Wednesday, April 20, 2011

On the one-year anniversary of the Gulf of Mexico oil spill, lawmakers are still debating whether to change a law that caps liabilities for oil and gas companies that cause spills at $75 million.

The inability of Congress to resolve this issue reveals a weakness in U.S. spill policies and exposes taxpayers to situations where they could be on the hook for spill-related expenses.

But Capitol Hill lawmakers are divided on the issue. Some Democrats, like Sen. Robert Menendez of New Jersey want to remove the cap altogether. Gulf Coast lawmakers, such as Sen. Mary Landrieu (D., La.), are looking for more modest changes and say unlimited liability will squeeze small and midsize oil producers out of business.

Efforts to change the liability caps, established under the Oil Pollution Act of 1990, became a top priority for Congress last year after the Deepwater Horizon rig exploded and released millions of barrel of oil into the Gulf of Mexico. But lawmakers have since turned their attention to other issues and their ability to change the liability cap this year is uncertain.

"It essentially means that we have refused to learn the lessons of the nation's worst ecological disaster and we're leaving victims of oil disasters unprotected in future spills," said Regan Nelson, a senior oceans advocate with the Natural Resources Defense Council.

Current law requires oil and gas companies to pay for oil-spill cleanups, but it places a $75 million cap on liability for economic damages. These are the damages related to compensating oil-spill victims, such as restaurant or hotel owners whose businesses suffer as a result of a spill.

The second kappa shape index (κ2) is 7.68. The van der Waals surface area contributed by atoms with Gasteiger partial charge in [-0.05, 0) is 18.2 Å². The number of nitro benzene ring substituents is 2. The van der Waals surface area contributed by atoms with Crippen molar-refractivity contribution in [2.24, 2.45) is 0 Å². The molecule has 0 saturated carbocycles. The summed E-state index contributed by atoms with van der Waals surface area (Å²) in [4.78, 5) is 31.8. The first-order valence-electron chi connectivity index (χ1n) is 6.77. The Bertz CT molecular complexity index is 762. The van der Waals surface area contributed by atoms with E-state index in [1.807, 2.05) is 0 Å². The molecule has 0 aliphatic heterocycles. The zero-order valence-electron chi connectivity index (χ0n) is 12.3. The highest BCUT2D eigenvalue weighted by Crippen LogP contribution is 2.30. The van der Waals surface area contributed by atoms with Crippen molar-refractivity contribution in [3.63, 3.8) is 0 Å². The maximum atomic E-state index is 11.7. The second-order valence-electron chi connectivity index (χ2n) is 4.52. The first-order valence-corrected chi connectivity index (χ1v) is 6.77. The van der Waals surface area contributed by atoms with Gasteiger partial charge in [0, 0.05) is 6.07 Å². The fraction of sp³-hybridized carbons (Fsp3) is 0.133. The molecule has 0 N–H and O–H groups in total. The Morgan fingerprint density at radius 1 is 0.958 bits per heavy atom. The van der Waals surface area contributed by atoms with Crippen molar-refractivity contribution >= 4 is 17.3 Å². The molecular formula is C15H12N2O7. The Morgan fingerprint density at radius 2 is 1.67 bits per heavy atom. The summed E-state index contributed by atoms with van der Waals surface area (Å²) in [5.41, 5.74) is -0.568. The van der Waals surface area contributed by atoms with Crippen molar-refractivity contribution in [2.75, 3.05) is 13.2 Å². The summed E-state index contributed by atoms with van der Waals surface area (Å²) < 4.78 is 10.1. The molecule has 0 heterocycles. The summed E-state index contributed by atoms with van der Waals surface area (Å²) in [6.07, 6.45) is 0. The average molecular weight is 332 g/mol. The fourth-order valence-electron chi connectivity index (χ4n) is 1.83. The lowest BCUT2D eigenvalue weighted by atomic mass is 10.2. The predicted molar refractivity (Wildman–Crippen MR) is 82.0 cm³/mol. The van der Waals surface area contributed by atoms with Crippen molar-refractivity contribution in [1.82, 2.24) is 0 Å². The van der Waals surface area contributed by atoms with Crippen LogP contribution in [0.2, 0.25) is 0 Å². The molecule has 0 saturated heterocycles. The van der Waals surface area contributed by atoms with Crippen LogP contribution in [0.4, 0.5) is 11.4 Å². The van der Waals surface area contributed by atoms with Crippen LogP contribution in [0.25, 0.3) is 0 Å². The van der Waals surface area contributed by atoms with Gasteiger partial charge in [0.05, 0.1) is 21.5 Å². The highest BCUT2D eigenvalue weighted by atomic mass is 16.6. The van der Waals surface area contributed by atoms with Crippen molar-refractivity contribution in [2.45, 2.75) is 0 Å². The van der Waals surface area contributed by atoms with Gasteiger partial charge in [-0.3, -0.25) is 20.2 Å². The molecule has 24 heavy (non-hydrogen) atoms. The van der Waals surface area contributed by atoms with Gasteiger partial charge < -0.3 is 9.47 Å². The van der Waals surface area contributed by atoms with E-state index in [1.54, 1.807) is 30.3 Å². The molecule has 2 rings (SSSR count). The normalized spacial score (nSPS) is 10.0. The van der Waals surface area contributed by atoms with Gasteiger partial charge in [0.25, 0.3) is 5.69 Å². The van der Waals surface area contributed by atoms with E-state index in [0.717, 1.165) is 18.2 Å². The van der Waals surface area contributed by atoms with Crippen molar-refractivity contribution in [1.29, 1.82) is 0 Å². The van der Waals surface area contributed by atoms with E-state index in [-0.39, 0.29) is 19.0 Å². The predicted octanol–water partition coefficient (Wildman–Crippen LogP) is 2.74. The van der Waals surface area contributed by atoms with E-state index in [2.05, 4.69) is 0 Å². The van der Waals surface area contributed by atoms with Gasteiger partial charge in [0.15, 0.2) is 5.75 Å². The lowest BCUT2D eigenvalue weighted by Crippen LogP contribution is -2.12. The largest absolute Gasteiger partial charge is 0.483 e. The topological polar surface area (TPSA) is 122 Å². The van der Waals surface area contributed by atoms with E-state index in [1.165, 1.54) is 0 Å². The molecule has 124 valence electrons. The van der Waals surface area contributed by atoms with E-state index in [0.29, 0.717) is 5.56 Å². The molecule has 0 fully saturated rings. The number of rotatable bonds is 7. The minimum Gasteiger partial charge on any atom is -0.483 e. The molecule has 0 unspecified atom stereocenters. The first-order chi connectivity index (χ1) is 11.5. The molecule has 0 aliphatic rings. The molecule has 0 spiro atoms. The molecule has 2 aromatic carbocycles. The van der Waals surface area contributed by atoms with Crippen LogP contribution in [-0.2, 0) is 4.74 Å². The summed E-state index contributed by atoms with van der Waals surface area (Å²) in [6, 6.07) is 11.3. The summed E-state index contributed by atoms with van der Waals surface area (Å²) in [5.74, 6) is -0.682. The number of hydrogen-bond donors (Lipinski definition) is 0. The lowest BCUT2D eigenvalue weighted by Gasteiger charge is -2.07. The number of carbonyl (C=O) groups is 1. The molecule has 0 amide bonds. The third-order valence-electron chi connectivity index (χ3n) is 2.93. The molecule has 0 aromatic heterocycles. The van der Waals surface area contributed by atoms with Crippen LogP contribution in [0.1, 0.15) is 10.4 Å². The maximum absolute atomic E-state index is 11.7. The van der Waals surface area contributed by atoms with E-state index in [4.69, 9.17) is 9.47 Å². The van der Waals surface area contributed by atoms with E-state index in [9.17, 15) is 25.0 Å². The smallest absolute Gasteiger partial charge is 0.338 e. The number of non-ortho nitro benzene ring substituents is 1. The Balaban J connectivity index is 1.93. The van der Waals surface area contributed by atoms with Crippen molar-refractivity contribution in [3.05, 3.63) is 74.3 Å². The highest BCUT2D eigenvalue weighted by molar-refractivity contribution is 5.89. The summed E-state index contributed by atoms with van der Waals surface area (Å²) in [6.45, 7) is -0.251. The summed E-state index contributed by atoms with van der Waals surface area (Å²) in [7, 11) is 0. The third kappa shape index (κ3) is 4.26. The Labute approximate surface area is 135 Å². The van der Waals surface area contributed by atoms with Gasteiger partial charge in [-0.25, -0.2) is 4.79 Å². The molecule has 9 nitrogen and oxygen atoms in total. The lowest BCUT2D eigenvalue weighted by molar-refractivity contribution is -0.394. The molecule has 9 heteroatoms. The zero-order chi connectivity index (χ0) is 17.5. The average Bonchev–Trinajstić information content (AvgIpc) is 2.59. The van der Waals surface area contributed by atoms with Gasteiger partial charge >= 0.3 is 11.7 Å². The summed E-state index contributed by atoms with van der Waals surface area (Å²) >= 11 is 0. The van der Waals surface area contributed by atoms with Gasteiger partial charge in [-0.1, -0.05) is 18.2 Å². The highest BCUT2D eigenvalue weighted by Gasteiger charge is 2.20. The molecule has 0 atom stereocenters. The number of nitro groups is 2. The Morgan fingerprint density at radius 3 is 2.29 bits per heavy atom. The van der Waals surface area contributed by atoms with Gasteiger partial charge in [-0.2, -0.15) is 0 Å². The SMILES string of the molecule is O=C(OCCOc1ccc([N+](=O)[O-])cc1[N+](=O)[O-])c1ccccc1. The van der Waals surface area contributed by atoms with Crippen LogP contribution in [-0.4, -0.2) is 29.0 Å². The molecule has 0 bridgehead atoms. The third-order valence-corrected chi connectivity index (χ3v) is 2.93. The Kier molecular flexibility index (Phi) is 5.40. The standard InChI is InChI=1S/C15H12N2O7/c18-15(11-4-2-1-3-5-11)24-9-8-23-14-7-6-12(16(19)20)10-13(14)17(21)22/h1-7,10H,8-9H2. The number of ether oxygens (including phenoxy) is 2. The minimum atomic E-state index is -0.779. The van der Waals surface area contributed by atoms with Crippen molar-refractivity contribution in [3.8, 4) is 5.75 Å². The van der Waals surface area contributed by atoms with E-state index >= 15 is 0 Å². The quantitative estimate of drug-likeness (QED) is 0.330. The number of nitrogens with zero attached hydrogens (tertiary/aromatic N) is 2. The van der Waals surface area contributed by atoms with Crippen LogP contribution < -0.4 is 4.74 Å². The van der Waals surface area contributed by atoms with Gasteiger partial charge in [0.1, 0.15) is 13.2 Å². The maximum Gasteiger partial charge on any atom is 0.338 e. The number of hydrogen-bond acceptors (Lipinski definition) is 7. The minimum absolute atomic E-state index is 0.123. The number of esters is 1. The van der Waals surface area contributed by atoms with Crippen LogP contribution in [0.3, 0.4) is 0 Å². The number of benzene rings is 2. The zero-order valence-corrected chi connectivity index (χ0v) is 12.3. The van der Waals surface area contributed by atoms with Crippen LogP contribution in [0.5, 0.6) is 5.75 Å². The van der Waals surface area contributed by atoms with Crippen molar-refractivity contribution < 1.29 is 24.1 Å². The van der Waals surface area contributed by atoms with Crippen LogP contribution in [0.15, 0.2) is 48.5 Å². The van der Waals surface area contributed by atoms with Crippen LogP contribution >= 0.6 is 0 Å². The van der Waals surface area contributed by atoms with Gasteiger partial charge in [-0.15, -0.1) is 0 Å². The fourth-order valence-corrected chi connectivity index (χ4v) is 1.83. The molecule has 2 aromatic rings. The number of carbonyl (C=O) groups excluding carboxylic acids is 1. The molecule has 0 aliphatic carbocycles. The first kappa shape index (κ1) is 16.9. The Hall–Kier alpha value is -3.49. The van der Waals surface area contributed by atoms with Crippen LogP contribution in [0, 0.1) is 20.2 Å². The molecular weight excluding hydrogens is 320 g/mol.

In the wake of the oil spill, BP PLC said it would voluntarily pay for economic damages beyond $75 million and set up a $20 billion fund for that purpose. The organization that oversees the fund, the Gulf Coast Claims Facility, has so far approved about $4 billion in claims.

Because BP has deep pockets, the U.S. dodged a bullet on the issue of liability caps. If future oil spills are caused by smaller companies, taxpayers could be left holding the bag for economic damages.

Once the $75 million cap is reached, the federal government can pay economic damages out of the Oil Spill Liability Trust Fund, financed with an 8-cent-per-barrel fee paid by the petroleum industry. But the fund can only pay out $1 billion per incident, which means the taxpayer could be on the hook for further damages.

Lawmakers introduced legislation last year to overhaul the liability caps, but debate over the level of the cap stymied progress.

The divisions still exist today. In the House, Rep. Ed Markey (D., Mass.) and nearly a dozen other Democrats introduced a bill in February to remove the caps. Mr. Menendez, meanwhile, introduced a bill in the Senate in January that likewise proposes to eliminate the cap.

"The best way to prevent future spills is to make sure oil companies bear the full cost for their mistakes," Mr. Menendez said in a statement Wednesday, on the one-year anniversary of the explosion.

Ms. Landrieu and Sen. Mark Begich (D., Alaska), meanwhile, are seeking more modest changes. They are concerned that small to midsize oil companies will not be able to get insurance if they face unlimited liabilities.

Ms. Landrieu and Mr. Begich are working on a bill that is expected to look similar to a proposal floated by Ms. Landrieu last year. That proposal increased the cap from $75 million to $250 million. And if economic damages exceed that level, the proposal set up a $10 billion fund that energy companies paid into based on their production activity.

Ms. Landrieu plans to introduce her bill "as soon as she can" and would like to see her proposal attached to energy legislation that could surface this summer, a Landrieu aide said.

But the Louisiana senator is struggling to overcome conflicting priorities among voters and other lawmakers a year after the spill took place.

"We're cognizant of dropping legislation without the broadest possible support," an aide for Ms. Landrieu said. "But the attitude toward this is colored by the attention on this by the nation."


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